Bakr et al. (16) reported urinary abnormalities in 1.3% of Egyptian school children in their first screening and it persisted in 0.72% in their second screening. In a Malaysian study, screening of school children for proteinuria and hematuria showed that 1.9% of those screened had positive results but only 0.12% were found to test positive on further evaluation (17). Shajari et al.(15) found that 4.7% of children tested positive in their first screening and only 1.4% in their second screening. However, a lower prevalence of urinary abnormalities (3.56%) was reported in elementary school children in Japan (11).

In contrast, a higher prevalence (9.6–30.3%) has been reported in the first urinary screening by authors (14,18,19) from different geographic regions of the world. Variation in the detection rate of urinary abnormalities on screening in these studies may be due to varying ethnic backgrounds and the prevalence of renal diseases in these populations. In our study, the male to female ratio was 0.84:1 in the first screening. Other authors (13, 20) have also shown that urinary abnormalities were more common in girls than in boys. Lin et al. (21) found abnormalities in more males than females. However, Vehaskari et al. (22) found that the prevalence of abnormalities was not age or gender dependent. The difference in these findings maybe due to a variation in the gender of children enrolled in the studies. Race had no effect on the result, as there was no difference in urinary abnormalities between Mongolian and non-Mongolian children.

Among the clinical parameters studied, only diastolic blood pressure was abnormal in those children who had urinary abnormalities. This may be because some of them were hypertensive due to underlying renal pathology. Overall IH was more common (0.40%) than IP (0.22%) and CHP (0.09%). In some studies IH was more common than IP (11, 16), while in others the reverse was found (17,23,24). Further, it was observed that those children who were already screened and sent to the hospital had a much higher incidence of IH (46.4% –60.1%), IP (4.9% –26.4%), and CHP(13.5% –17.5%) (12,13,22).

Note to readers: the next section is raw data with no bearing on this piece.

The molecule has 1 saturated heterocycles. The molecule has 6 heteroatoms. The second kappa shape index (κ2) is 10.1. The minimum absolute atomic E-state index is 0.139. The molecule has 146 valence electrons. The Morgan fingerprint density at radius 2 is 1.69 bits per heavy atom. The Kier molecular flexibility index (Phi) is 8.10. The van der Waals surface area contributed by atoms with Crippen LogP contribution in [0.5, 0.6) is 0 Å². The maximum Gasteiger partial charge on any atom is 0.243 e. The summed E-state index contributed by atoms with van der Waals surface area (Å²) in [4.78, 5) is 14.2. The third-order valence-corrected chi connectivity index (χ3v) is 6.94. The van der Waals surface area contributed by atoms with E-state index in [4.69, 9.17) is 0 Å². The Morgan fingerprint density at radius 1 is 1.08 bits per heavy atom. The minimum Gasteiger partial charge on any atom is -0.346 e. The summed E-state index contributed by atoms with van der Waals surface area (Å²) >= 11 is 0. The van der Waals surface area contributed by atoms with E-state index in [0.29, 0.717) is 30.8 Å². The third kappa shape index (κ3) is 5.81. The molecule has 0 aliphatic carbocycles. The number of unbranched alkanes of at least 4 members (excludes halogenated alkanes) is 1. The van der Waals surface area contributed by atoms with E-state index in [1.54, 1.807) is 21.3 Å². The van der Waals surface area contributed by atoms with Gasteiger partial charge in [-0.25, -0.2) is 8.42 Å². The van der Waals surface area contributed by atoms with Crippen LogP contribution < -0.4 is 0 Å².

Five children (50%) had features of glomerulonephritis in the present study. Murakami et al. (11) from Japan and Bakr et al.(16) from Egypt reported glomerulonephritis in 76.6% and 66.6% of their children with confirmed urinary abnormalities, respectively. Four cases had features of lupus nephritis with positive serology and one had acute post-streptococcal glomerulonephritis, which subsequently resolved. lin et al.(25) from Taiwan also reported that the most common etiology was lupus nephritis (31.6%) in their children. However, Park et al. (13) from Korea found IgA nephropathy and Chao et al. (12) found mesangioproliferative glomerulonephritis (21.9%) and IgA nephropathy (11.3%) as predominant etiologies. However, Bergstein et al. (26) reported that no cause was discovered in 274 out of 342 children with microscopic hematuria and the most common cause of the disease was hypercalciurea (16%) in their series. Similarly, Chander et al. (27) found that 52.1% of children who were found to have silent abnormal urinalysis had no definite diagnosis, but organic kidney diseases and hypercalciurea accounted for 14.9% and 14.4%, respectively.

The urinary screening of school children by dipstick is a non-invasive and feasible test for early detection of silent renal diseases (28). At present there is no clear consensus for developing countries on whether screening programs for CKD in children and adolescents should be undertaken. Mass urinary screening programs are well established in some Asian countries (Japan, Korea, and Taiwan), but this is not the case for North America and Europe because of concern about cost-effectiveness. Sekhar et al.(29) analyzed the cost-effectiveness of urinary screening programs, found them to be an ineffective procedure for primary care providers, and supported the recommendations of the American Academy of Pediatrics guidelines (30). A major question for pediatric nephrologists in developing countries is what strategy should be adopted that can detect silent renal diseases that may manifest later in life.

In conclusion, early detection and prevention is increasingly important in clinical practice to help overcome the burden of the financial resources required to create dialysis and transplant centers, which are simply not available at most centers in developing countries. Such screening programs could have a long-term impact in reducing the burden of end stage renal disease in children.